The Illumination Repairs App

I was inspired by the work/volunteering that I had been doing for Illumination Repairs C.I.C. to attempt to create a contact app and I decided to create it in Flutter so that eventually it would work on both Android and iOS without having to write the whole thing twice – there are pros and cons to this approach which I hope to cover in another post.

I opened up Android Studio on my Development Laptop and set to work….

I first of all I discovered how to create three tabs within the AppBar which would enable me to switch between three pages easily. They were “Home”, “Email” and “Website”. I used the artwork from the Illumination Repairs Instagram posts – cheeky I know but I was hoping that the company would benefit from my efforts so it was justified. The colour scheme that they had chosen was black and white so I felt that I had to keep it as it is part of their “brand” – I would have much rather used a more colourful palate.

The “Home Page”

Here you can clearly see the tabs (set on Home). The artwork is the first page of a video presentation which they created to “tell their story”. The next images are some of the “slides” in the video presentation.

It took me a while to work out how to have a mpg4 run in the app but I succeeded. I will leave a link to my GitHub Repo for this app at the end so you can see how I did it rather than explain here.

Next is the “Email” tab which leads to an email based enquiry form which sends an email to a designated address.

Finally, there is the “Website” tab which has a link to email (blank) but again to a designated email address. I later considered this surplus to requirements because the form on the email tab form was sufficient.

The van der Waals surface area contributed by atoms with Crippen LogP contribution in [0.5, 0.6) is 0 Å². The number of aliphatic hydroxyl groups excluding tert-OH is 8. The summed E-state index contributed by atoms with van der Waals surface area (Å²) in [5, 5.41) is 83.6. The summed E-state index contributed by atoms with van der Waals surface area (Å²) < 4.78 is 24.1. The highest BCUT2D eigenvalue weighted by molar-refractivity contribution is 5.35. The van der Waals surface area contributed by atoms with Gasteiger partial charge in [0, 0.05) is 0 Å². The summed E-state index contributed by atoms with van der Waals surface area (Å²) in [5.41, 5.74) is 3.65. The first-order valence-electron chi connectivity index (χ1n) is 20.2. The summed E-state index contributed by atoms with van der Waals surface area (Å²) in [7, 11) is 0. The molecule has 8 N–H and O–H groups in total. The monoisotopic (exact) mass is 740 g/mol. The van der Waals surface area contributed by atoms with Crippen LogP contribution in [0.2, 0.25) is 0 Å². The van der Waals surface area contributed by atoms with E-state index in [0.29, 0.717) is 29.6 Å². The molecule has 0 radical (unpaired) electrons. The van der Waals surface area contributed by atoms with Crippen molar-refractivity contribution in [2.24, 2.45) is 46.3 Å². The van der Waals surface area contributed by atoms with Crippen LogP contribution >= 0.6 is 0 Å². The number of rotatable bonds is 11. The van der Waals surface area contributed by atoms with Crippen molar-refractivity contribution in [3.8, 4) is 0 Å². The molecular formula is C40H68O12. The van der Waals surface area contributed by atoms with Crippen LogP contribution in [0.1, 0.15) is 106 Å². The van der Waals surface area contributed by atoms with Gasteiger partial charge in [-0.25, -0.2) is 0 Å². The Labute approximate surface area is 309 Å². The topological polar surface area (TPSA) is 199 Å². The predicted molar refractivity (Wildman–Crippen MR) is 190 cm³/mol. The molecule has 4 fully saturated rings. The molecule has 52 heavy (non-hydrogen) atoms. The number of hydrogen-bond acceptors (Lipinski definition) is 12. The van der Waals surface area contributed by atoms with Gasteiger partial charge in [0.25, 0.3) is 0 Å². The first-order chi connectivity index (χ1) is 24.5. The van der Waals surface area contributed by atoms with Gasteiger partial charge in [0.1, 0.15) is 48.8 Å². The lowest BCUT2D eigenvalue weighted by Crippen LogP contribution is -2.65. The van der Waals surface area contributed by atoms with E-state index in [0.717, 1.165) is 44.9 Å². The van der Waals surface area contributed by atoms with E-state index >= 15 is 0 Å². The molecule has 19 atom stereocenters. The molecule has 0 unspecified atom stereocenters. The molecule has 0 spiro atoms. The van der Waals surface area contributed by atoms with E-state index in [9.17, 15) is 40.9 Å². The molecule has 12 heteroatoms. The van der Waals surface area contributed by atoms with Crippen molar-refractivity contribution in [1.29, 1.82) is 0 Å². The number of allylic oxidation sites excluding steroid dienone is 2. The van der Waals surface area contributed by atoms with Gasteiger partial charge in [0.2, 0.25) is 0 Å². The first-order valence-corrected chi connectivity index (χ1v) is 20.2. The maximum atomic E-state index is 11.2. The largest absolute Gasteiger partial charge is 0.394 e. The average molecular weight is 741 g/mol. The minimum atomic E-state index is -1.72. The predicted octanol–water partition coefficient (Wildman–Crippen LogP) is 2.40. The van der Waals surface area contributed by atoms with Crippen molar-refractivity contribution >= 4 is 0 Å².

It also has a link to Illumination Repairs Facebook page and the Illumination Repairs website.

The biggest flaw with this app is that for all of the people who approach us for a repair it is a one-off contact – who would download an app just to get one or two things repaired, so it will never go into production in it’s current form. All is not lost – I know a little more about how to embed a video into a Flutter app, I have more of an idea about how to create an email enquiry form in Flutter, I can put links into buttons to webpages and email (the second email code works a bit different to the first) and the links to the webpages including Facebook/Meta can be done several ways – I tried the most common way (according to Stack Overflow) and it didn’t work as it was trying to parse ipv6 addresses and I think that that particular method was best suited to ipv4 addresses and so I found another method much better. I will use what I have learned in other apps and it has opened my horizons to the possibility of other apps.

That link to my GitHub Repository containing the code for this app:-

https://github.com/CullenDevelopment/illumination_repairs

Things that I have repaired.

These are some of the things that I have repaired as part of Illumination Repairs since November 2021.

Shredder

This was the second shredder that I repaired – this one had a bent paper switch – the one that activates the shedder when you put paper in the feed. The first one had a broken switch and I re-wired and replced the switch.

Kettle

The one of the bi-metallic strips needed replacing – I had a spare lying around from a kettle that could not be repair due to a broken and non-replaceable element. This one went to a charity shop – it was an Asda basic range kettle and wasn’t worth much so we gave it away after extending it’s life.

Toaster

This toaster – the metal strips that holds the bread has come off it’s rails – it was given a new lease of life via the charity shop – it made nice toast – well, you have to try these things out (you do actually, more about that later) but wasn’t worth much but someone will have the use of it and it’s one less easily mended electrical in landfill.